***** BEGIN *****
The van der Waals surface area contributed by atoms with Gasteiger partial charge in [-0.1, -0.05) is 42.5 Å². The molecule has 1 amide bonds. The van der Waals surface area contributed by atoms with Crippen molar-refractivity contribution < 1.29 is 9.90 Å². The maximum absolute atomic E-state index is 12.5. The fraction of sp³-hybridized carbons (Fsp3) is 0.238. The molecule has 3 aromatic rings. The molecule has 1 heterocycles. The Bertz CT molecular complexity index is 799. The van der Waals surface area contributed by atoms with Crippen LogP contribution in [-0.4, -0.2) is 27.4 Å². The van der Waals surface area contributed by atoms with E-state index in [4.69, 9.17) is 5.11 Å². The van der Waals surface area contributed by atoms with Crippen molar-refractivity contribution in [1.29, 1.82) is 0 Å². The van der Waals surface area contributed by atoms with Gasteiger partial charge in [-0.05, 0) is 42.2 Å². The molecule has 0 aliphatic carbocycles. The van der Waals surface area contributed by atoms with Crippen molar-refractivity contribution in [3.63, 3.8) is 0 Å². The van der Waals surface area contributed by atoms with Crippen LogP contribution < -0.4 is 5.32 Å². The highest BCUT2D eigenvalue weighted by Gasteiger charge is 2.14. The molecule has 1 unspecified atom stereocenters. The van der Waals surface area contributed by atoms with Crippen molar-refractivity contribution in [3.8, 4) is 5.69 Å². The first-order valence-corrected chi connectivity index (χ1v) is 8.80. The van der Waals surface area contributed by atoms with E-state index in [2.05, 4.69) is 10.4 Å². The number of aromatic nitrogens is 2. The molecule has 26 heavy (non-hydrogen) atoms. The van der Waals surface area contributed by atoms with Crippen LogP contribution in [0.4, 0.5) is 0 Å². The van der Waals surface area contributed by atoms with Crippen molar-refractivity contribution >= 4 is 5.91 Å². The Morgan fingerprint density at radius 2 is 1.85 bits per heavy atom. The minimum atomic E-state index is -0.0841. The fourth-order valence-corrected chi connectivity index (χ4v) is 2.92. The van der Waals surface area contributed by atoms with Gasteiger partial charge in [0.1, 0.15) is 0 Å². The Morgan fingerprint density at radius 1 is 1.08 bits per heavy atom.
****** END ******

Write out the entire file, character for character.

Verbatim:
The van der Waals surface area contributed by atoms with Gasteiger partial charge in [-0.1, -0.05) is 42.5 Å². The molecule has 1 amide bonds. The van der Waals surface area contributed by atoms with Crippen molar-refractivity contribution < 1.29 is 9.90 Å². The maximum absolute atomic E-state index is 12.5. The fraction of sp³-hybridized carbons (Fsp3) is 0.238. The molecule has 3 aromatic rings. The molecule has 1 heterocycles. The Bertz CT molecular complexity index is 799. The van der Waals surface area contributed by atoms with Crippen LogP contribution in [-0.4, -0.2) is 27.4 Å². The van der Waals surface area contributed by atoms with E-state index in [4.69, 9.17) is 5.11 Å². The van der Waals surface area contributed by atoms with Crippen molar-refractivity contribution in [1.29, 1.82) is 0 Å². The van der Waals surface area contributed by atoms with Gasteiger partial charge in [-0.05, 0) is 42.2 Å². The molecule has 0 aliphatic carbocycles. The van der Waals surface area contributed by atoms with Crippen molar-refractivity contribution in [3.63, 3.8) is 0 Å². The van der Waals surface area contributed by atoms with Crippen LogP contribution < -0.4 is 5.32 Å². The highest BCUT2D eigenvalue weighted by Gasteiger charge is 2.14. The molecule has 1 unspecified atom stereocenters. The van der Waals surface area contributed by atoms with Crippen molar-refractivity contribution in [3.8, 4) is 5.69 Å². The first-order valence-corrected chi connectivity index (χ1v) is 8.80. The van der Waals surface area contributed by atoms with E-state index in [2.05, 4.69) is 10.4 Å². The number of aromatic nitrogens is 2. The molecule has 26 heavy (non-hydrogen) atoms. The van der Waals surface area contributed by atoms with Crippen LogP contribution in [0.4, 0.5) is 0 Å². The van der Waals surface area contributed by atoms with Crippen molar-refractivity contribution >= 4 is 5.91 Å². The Morgan fingerprint density at radius 2 is 1.85 bits per heavy atom. The minimum atomic E-state index is -0.0841. The fourth-order valence-corrected chi connectivity index (χ4v) is 2.92. The van der Waals surface area contributed by atoms with Gasteiger partial charge in [0.1, 0.15) is 0 Å². The Morgan fingerprint density at radius 1 is 1.08 bits per heavy atom.